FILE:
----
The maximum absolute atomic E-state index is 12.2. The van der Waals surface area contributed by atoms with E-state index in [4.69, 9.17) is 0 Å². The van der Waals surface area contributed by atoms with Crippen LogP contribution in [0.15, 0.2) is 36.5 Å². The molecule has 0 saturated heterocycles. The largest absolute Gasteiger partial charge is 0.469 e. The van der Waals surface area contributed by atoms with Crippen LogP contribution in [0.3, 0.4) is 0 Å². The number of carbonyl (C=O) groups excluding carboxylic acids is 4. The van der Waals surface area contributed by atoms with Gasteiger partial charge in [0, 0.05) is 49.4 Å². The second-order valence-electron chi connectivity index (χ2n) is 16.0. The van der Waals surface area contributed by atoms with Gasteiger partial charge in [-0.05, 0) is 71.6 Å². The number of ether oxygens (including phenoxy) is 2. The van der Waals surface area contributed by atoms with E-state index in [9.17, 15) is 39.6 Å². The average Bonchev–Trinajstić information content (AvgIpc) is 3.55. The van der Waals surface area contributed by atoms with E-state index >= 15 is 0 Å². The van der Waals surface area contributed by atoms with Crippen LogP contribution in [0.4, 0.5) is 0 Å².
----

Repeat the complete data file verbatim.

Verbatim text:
The maximum absolute atomic E-state index is 12.2. The van der Waals surface area contributed by atoms with E-state index in [4.69, 9.17) is 0 Å². The van der Waals surface area contributed by atoms with Crippen LogP contribution in [0.15, 0.2) is 36.5 Å². The molecule has 0 saturated heterocycles. The largest absolute Gasteiger partial charge is 0.469 e. The van der Waals surface area contributed by atoms with Crippen LogP contribution in [0.3, 0.4) is 0 Å². The number of carbonyl (C=O) groups excluding carboxylic acids is 4. The van der Waals surface area contributed by atoms with Gasteiger partial charge in [0, 0.05) is 49.4 Å². The second-order valence-electron chi connectivity index (χ2n) is 16.0. The van der Waals surface area contributed by atoms with Gasteiger partial charge in [-0.05, 0) is 71.6 Å². The number of ether oxygens (including phenoxy) is 2. The van der Waals surface area contributed by atoms with E-state index in [9.17, 15) is 39.6 Å². The average Bonchev–Trinajstić information content (AvgIpc) is 3.55. The van der Waals surface area contributed by atoms with E-state index >= 15 is 0 Å². The van der Waals surface area contributed by atoms with Crippen LogP contribution in [0.4, 0.5) is 0 Å².